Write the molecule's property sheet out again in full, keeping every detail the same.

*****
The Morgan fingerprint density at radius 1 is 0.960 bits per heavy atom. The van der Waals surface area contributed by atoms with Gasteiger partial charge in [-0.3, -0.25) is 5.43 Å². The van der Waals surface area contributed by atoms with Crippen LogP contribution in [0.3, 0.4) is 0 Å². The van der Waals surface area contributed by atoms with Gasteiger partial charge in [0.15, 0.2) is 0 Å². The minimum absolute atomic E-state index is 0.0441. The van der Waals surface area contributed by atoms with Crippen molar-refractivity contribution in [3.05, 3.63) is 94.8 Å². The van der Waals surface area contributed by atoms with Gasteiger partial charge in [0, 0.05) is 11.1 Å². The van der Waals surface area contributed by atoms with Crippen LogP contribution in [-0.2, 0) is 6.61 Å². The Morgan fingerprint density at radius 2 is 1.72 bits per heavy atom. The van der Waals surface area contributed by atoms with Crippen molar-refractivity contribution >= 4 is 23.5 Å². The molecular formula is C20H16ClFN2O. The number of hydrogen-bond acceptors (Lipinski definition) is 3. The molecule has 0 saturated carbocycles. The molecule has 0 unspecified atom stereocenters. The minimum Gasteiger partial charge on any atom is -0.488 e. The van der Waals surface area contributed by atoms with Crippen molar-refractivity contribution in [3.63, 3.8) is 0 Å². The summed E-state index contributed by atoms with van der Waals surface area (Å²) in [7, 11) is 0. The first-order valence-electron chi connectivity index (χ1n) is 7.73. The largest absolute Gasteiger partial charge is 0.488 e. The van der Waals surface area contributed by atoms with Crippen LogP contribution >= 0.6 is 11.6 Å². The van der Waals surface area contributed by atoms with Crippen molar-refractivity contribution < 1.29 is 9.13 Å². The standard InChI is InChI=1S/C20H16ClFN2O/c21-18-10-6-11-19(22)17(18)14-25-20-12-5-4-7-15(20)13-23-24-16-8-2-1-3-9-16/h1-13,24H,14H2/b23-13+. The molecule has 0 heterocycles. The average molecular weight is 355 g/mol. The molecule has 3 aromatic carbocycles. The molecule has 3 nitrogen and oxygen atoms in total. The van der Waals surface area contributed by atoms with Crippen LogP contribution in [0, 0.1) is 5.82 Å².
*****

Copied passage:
The Morgan fingerprint density at radius 1 is 0.960 bits per heavy atom. The van der Waals surface area contributed by atoms with Gasteiger partial charge in [-0.3, -0.25) is 5.43 Å². The van der Waals surface area contributed by atoms with Crippen LogP contribution in [0.3, 0.4) is 0 Å². The van der Waals surface area contributed by atoms with Gasteiger partial charge in [0.15, 0.2) is 0 Å². The minimum absolute atomic E-state index is 0.0441. The van der Waals surface area contributed by atoms with Crippen molar-refractivity contribution in [3.05, 3.63) is 94.8 Å². The van der Waals surface area contributed by atoms with Gasteiger partial charge in [0, 0.05) is 11.1 Å². The van der Waals surface area contributed by atoms with Crippen LogP contribution in [-0.2, 0) is 6.61 Å². The Morgan fingerprint density at radius 2 is 1.72 bits per heavy atom. The van der Waals surface area contributed by atoms with Crippen molar-refractivity contribution >= 4 is 23.5 Å². The molecular formula is C20H16ClFN2O. The number of hydrogen-bond acceptors (Lipinski definition) is 3. The molecule has 0 saturated carbocycles. The molecule has 0 unspecified atom stereocenters. The minimum Gasteiger partial charge on any atom is -0.488 e. The van der Waals surface area contributed by atoms with Crippen molar-refractivity contribution in [3.63, 3.8) is 0 Å². The summed E-state index contributed by atoms with van der Waals surface area (Å²) in [7, 11) is 0. The first-order valence-electron chi connectivity index (χ1n) is 7.73. The largest absolute Gasteiger partial charge is 0.488 e. The van der Waals surface area contributed by atoms with Crippen LogP contribution >= 0.6 is 11.6 Å². The van der Waals surface area contributed by atoms with Crippen molar-refractivity contribution < 1.29 is 9.13 Å². The standard InChI is InChI=1S/C20H16ClFN2O/c21-18-10-6-11-19(22)17(18)14-25-20-12-5-4-7-15(20)13-23-24-16-8-2-1-3-9-16/h1-13,24H,14H2/b23-13+. The molecule has 0 heterocycles. The average molecular weight is 355 g/mol. The molecule has 3 aromatic carbocycles. The molecule has 3 nitrogen and oxygen atoms in total. The van der Waals surface area contributed by atoms with Crippen LogP contribution in [0, 0.1) is 5.82 Å².